monk: "That's what they have to give."
me: "I'm not feeling very compassionate towards these people."
monk: *smiling*  "No one said it was easy.")

Now I don't think that I'm going to become a Buddhist any time soon.  In a perverse way, I think I enjoy the highs and lows of human existence.  But I confess I've been feeling more than a little sorry for myself lately, hearing nothing but crickets from the resumes and cover letters I keep sending into the abyss, especially as we're turning the corner into winter (and I'd thought that by now I'd be re-employed), doing the endless loads of laundry and dishes (which I'd be doing anyway, but breaks in the monotony would be nice), cooking until late into the night only to get up at 5am and start the whole thing over again.  And it would be wise of me to remember compassion, and appreciate simplicity (gee, isn't it nice to have heat and running water?), and be a little less cranky.

I volunteered to bring the monks a meal while they were staying with another family in town, and I made this soup, along with a lentil salad and homemade bread.  It's the sort of soup that warms you body and soul, and makes you remember that the world is a fundamentally good place, and that just as the good things come and go, so do the power outages and the crappy days filled with laundry.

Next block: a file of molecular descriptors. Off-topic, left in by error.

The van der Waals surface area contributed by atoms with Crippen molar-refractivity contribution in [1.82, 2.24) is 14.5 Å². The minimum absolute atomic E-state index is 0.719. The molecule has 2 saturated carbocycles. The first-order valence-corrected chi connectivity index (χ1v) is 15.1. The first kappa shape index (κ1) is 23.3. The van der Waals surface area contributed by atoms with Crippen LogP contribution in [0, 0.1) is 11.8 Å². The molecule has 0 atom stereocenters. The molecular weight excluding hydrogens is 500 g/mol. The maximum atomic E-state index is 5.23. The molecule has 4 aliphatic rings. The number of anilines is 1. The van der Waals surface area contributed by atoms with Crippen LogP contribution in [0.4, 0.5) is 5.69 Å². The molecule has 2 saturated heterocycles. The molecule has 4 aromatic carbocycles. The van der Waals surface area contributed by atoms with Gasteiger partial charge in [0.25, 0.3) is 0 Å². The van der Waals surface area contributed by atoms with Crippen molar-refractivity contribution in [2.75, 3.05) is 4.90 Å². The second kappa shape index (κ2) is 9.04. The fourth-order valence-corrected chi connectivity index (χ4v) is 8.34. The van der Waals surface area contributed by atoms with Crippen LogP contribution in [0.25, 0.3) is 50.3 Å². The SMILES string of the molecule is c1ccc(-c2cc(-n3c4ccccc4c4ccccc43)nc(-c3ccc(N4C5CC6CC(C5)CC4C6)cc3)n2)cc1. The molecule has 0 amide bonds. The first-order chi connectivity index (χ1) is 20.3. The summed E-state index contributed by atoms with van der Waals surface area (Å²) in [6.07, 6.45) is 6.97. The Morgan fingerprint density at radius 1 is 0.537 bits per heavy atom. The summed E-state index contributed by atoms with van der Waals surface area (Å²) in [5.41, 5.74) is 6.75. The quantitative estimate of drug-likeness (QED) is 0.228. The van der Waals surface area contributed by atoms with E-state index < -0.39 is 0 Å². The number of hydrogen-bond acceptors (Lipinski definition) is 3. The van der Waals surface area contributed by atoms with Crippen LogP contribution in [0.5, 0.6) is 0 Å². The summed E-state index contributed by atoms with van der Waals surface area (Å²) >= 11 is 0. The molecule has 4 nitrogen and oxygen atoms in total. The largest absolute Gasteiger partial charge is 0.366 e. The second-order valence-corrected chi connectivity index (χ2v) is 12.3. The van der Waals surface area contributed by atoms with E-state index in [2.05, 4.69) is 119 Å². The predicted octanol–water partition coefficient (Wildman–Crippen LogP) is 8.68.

Pumpkin Apple Soup
(with thanks to Brown Eyed Baker for the original)

1 T. olive oil
1 small onion, diced
2 Granny Smith apples, peeled, cored and diced
½ t. kosher salt
6 c. vegetable stock
2/3 c. natural (no sugar added) applesauce
½ t. ground white pepper
½ t. ground sage
½ t. dried thyme
¼ t. ground nutmeg
2 (15-ounce) cans pumpkin (3 1/2 c.)
¼ c. brown sugar (or 2 T agave)
½ c. light cream (or half and half)

Heat a Dutch oven or large soup pot over medium heat. Add the olive oil and heat until it shimmers. Add the diced onion, apples and salt. Saute until onions are translucent, about 7 minutes. Add the vegetable stock, applesauce, white pepper, sage, thyme and nutmeg. Bring to a boil and cook until apples are very tender, about 5 more minutes.